Wednesday, November 18, 2009

Energy, Global Warming, and Science Fiction

In present-day science fiction, you don't read much about energy, global warming, and associated problems. Why?

Because science fiction writers, readers, and fans thrashed everything out three decades ago, figured out the most workable solutions, and moved on.

Around 1973 the big buzzword in science fiction was "the hydrogen economy." The idea was that we should move beyond a petroleum-based economy to one based on hydrogen. Hydrogen burns cleanly; the only waste product is water.

In order to obtain hydrogen, we would need electricity. Ultimately, that electricity would come from controlled fusion. But fusion wasn't (and still isn't) practical. We would need something to tide us over until we perfected fusion.

The perfect medium-term solution was (and still is) space-based solar power stations, which would beam power to Earth via microwaves. In the mid-1970s Gerard K. O'Neill and his team laid out a workable roadmap to building these power stations.

Until solar power stations were widely available, we would have to get our electricity from a variety of sources: renewables such as wind, ground-based solar, tidal, geothermal, and ocean temperature differential...but mainly nuclear fission, because the energy available from all the others was only a fraction of the total we'd need. As quickly as possible we would eliminate the burning of fossil fuels -- first, because of the emission of greenhouse gases and other nasty stuff, second because they were limited, and third because petroleum and other fossil fuel components are too essential chemicals to many of our industrial processes to go around burning up the limited supply we have.

Now, science fiction circa 1979 was willing to admit that all of this didn't solve the global warming problem for all time. Sure, it took care of greenhouse gases, but all energy use results in waste heat, and sooner or later an expanding energy-intensive civilization would be generating enough waste heat to make Earth uncomfortable. Sure, it would take thousands of years to reach that point, but science fiction thinks in terms of millennia.

So in addition to all the other solutions, sf proposed that we work on long-term ways to mitigate warming...the longest-term of all being methods to move Earth further out from the sun as necessary. (Eventually it would be necessary to move Earth anyway, if not in the next million years because of increased energy use, then in several billion when the sun moves into its red giant phase).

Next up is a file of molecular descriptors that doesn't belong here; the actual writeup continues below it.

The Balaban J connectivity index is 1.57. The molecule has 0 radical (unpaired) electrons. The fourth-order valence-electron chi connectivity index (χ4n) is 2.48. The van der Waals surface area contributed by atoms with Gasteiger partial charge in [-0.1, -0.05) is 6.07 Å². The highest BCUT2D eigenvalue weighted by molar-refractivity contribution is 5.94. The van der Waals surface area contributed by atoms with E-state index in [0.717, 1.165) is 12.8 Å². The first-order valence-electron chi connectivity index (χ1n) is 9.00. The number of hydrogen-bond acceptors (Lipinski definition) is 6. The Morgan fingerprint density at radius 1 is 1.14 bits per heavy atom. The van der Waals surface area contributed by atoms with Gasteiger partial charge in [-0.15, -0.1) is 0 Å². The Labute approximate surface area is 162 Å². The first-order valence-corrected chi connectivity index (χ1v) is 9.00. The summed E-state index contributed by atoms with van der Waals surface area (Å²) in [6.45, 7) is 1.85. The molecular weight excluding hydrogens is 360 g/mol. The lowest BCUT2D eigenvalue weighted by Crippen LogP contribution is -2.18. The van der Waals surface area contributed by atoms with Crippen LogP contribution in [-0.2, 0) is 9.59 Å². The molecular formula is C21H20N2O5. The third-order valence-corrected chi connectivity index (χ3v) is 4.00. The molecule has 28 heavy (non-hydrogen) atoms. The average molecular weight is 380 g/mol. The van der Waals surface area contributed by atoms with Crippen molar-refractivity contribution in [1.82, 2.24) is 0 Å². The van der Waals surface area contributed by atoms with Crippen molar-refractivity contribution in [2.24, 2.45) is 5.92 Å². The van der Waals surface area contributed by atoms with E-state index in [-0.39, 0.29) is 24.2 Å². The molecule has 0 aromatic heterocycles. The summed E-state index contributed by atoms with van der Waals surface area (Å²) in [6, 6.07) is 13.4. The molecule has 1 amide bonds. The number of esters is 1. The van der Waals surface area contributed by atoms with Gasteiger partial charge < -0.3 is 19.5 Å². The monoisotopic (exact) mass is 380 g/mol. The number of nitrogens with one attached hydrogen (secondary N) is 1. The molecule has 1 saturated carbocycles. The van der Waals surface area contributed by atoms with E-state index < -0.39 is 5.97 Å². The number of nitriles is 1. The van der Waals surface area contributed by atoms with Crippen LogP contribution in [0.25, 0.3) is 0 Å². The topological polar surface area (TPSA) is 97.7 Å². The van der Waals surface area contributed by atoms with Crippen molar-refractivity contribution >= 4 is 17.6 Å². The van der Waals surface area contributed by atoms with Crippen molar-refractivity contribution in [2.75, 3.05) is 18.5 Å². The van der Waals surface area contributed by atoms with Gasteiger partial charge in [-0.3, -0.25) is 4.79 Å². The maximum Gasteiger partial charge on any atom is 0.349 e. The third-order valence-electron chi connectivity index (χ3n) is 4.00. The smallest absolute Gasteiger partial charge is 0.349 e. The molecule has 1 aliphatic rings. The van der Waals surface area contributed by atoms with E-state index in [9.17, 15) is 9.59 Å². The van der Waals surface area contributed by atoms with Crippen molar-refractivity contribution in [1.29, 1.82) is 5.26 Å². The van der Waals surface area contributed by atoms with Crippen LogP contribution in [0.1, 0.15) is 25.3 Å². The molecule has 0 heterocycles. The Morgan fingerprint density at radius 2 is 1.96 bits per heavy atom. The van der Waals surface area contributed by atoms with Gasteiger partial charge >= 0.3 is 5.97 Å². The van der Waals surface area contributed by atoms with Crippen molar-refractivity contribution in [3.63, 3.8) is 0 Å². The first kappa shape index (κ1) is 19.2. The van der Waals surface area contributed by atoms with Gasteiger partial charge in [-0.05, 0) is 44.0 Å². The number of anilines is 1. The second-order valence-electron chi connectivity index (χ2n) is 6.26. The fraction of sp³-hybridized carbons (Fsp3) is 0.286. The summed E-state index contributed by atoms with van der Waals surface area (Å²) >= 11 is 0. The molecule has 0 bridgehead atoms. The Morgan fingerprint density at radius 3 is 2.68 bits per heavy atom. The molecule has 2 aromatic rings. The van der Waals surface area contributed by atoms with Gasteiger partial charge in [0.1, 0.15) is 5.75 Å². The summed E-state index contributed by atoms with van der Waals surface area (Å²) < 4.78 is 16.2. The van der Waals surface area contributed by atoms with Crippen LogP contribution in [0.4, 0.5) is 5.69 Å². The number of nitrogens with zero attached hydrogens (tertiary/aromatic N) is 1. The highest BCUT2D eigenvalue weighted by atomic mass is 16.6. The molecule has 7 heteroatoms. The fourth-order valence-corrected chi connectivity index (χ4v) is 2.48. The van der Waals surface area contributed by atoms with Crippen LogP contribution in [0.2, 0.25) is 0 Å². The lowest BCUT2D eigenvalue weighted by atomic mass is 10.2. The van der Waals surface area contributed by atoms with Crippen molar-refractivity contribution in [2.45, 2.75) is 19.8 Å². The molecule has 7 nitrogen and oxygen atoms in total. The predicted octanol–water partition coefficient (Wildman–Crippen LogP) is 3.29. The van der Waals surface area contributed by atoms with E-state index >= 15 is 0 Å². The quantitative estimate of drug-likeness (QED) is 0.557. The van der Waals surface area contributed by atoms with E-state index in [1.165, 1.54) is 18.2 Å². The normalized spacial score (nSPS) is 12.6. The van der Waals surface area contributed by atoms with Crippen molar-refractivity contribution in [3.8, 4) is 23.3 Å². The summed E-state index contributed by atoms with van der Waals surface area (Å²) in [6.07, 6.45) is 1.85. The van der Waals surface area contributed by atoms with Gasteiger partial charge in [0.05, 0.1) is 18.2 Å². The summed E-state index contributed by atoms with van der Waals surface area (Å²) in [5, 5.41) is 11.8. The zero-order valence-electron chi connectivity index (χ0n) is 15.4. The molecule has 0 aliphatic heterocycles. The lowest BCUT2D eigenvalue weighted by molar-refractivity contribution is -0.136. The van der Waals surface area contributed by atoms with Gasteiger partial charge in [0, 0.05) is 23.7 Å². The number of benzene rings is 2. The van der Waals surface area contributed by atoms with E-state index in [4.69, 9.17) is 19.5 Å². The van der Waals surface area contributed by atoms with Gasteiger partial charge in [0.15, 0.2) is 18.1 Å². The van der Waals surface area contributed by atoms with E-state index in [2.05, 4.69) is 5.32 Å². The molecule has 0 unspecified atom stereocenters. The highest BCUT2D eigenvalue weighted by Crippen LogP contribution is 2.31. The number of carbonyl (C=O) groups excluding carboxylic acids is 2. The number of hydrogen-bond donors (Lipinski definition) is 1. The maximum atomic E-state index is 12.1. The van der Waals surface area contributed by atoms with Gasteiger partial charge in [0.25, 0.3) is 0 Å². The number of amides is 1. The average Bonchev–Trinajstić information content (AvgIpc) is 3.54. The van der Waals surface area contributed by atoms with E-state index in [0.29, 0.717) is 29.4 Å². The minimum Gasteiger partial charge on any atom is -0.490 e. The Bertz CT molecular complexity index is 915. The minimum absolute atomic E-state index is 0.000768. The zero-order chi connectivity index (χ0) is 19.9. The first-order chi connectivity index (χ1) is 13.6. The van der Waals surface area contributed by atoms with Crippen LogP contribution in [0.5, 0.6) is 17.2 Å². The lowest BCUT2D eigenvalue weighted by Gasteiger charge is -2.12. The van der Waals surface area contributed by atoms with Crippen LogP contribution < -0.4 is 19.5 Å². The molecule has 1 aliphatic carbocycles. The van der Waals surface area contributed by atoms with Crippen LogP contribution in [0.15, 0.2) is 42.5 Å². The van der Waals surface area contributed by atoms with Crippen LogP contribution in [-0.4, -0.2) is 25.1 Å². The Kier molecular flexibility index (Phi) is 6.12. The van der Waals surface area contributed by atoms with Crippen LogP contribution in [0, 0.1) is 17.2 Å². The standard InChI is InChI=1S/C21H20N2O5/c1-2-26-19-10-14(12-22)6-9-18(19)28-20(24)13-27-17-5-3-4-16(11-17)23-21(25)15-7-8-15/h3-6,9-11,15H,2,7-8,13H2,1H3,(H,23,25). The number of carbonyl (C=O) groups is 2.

There you have it. Now suppose the world had listened to science fiction back in the 1970s. Today we would have a global hydrogen economy fueled by limitless space-based solar power and we'd be starting to decommission no-longer-necessary fission plants.

Now here's the real meat of the matter: What is science fiction saying today, that people 30 years from now will wish they had listened to?

Like the blog? Send the author a donation.
Subscribe in a reader

1 comment:

thuff said...

Ahh, ya know the one problem with moving the Earth out a little bit is you'd also have to slow it down a little bit so it didn't go flying away. An alternative might be to blow away a small part of the Sun and reduce its overall output. And when I say blow away I mean send it hurling into space, so obviously it would have to be the top or bottom part of the Sun so that it wouldn't wipe out anything important on its way out of the Solar System. Problem solved. Now all we need is a really, really big bomb, a way to calculate exactly how much of the Sun needs to go, and a way to get the really, really big bomb there without it melting. But I'll leave that to the engineers. =)